Coronavirus can survive 28 days on some surfaces

The novel coronavirus can survive on common surfaces for up to 28 days, according to an Australian study published Oct. 12 in Virology Journal.

Researchers at Australia's national science agency, CSIRO, examined SARS-CoV-2 — the virus that causes COVID-19 — in the dark at three temperatures, showing survival rates decreased as conditions became hotter. 

Researchers also found that the virus at 68 degrees Fahrenheit was "extremely robust" on smooth surfaces — like cellphones and other touch screens — surviving for 28 days on glass, steel, and paper and plastic banknotes. At 86 degrees Fahrenheit, the survival rate dropped to seven days and 24 hours at 104 degrees Fahrenheit. The virus survived for shorter periods on porous surfaces, such as cotton.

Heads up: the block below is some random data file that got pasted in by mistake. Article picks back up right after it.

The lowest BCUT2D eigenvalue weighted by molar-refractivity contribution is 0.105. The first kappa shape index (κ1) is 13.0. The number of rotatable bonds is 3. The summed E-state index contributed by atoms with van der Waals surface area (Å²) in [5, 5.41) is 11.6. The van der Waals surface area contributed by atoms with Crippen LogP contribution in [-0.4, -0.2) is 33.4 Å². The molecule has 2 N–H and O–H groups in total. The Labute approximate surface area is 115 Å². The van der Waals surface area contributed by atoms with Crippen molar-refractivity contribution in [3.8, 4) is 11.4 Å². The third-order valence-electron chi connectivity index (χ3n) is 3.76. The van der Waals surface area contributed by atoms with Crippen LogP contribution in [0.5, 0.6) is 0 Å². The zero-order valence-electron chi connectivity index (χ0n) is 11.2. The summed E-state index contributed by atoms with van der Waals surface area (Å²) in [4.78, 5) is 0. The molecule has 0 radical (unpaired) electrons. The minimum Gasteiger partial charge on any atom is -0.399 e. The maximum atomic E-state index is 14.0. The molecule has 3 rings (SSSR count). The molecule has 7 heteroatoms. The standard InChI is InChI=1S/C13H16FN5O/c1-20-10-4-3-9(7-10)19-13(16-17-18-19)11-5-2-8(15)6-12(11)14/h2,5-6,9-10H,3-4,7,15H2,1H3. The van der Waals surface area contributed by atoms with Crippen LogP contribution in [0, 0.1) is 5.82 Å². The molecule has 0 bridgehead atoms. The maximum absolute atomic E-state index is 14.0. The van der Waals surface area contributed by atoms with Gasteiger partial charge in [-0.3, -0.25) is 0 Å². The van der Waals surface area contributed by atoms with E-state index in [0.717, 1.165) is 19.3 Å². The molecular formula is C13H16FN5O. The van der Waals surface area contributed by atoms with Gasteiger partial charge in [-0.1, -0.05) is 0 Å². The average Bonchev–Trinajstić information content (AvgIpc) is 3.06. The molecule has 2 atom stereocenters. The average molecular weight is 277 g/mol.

"This doesn't mean to say that that amount of virus would be capable of infecting someone," 

Trevor Drew, director of the Australian Centre for Disease Preparedness, told Australian public broadcaster ABC. He said infectious people are still "far more infectious than surfaces," but if a person was "careless with these materials and touched them and then licked your hands or touched your eyes or your nose, you might well get infected upwards of two weeks after they had been contaminated."

More articles on infection control:
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Sturdy Memorial Hospital COVID-19 cluster cases jump 10 in week
OSHA fines 28 US hospitals, nursing homes for COVID-19 safety violations

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